Take basketball, soccer and cheerleading play stations, mix in some necessary adaptive equipment, invite kids with physical disabilities and their siblings, and the result is the first ever March Adaptive Madness Event.
The March 20 event was a collaboration of the Mahoning Valley Parent Advisory Council and Adaptive Sports Program of Ohio (ASPO), an organization that provides competitive and recreational adaptive sport opportunities throughout Ohio.
“The Parent Advisory Council has been working with Dr. Sheryl Handler to come up with some sort of support for the families who are in her practice,” said Judy Doyle, a PAC member. “Two of our members — one who does adaptive sports and another who works at Adaptive Sports — suggested a March Madness event, to coincide with the college basketball playoffs.”
“I was so excited to provide this opportunity for my patients who, because of their orthopedic disabilities, often feel isolated when it comes to participating in sporting activities,” said Dr. Handler, pediatric orthopedic surgeon at Akron Children’s Hospital.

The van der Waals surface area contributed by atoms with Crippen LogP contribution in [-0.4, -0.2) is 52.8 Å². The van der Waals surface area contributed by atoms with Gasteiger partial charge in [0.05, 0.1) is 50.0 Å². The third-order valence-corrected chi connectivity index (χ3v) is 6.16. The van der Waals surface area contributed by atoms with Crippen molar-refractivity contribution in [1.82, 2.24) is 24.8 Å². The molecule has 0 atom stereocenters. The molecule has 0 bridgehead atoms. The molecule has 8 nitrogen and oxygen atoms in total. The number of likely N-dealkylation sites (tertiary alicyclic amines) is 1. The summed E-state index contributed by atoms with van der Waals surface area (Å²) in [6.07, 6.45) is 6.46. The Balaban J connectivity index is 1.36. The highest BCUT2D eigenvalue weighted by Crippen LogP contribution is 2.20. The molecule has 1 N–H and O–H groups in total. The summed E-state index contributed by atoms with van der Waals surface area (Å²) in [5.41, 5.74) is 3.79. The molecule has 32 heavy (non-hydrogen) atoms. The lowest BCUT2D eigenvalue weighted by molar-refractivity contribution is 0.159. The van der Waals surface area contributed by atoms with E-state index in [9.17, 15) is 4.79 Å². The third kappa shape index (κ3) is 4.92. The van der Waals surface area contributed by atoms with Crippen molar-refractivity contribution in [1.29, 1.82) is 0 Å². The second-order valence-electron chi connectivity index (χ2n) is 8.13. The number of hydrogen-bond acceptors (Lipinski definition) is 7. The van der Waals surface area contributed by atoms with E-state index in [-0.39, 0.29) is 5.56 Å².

“Every child should be able to enjoy a game of basketball or hockey or to cheer on their friends from the sidelines. This program enabled my patients to experience these joys just like their able-bodied peers and I was honored to be a part of it along with the Akron Children’s Parent Advisory Council and the Adaptive Sports Program of Ohio.”
Fun for everyone
Approximately 60 parents, children and volunteers attended the event at the YSU Stambaugh Gymnasium. The 20 participants (which also included some adults with physical disabilities) challenged each other and themselves during the 2-hour event, with ASPO providing equipment for the Wheelchair Basketball, Power Wheelchair Soccer and Miss Dana’s Diamond Cheerleading play stations.
Events such as these provide children with disabilities the opportunity to try the adaptive sports that are offered in the Valley, said Courtney Kurth, ASPO Outreach Coordinator and member of PAC, whose own son has a disability. “Akron Children’s Hospital is our hospital. I wanted to be involved and be able to provide input based on our experiences that could benefit other families like mine.”
PAC is planning 2 more adaptive events in 2016 — one in the summer and the second in the fall. “This is a way to offer support and a fun activity for our patients and their families,” said Judy.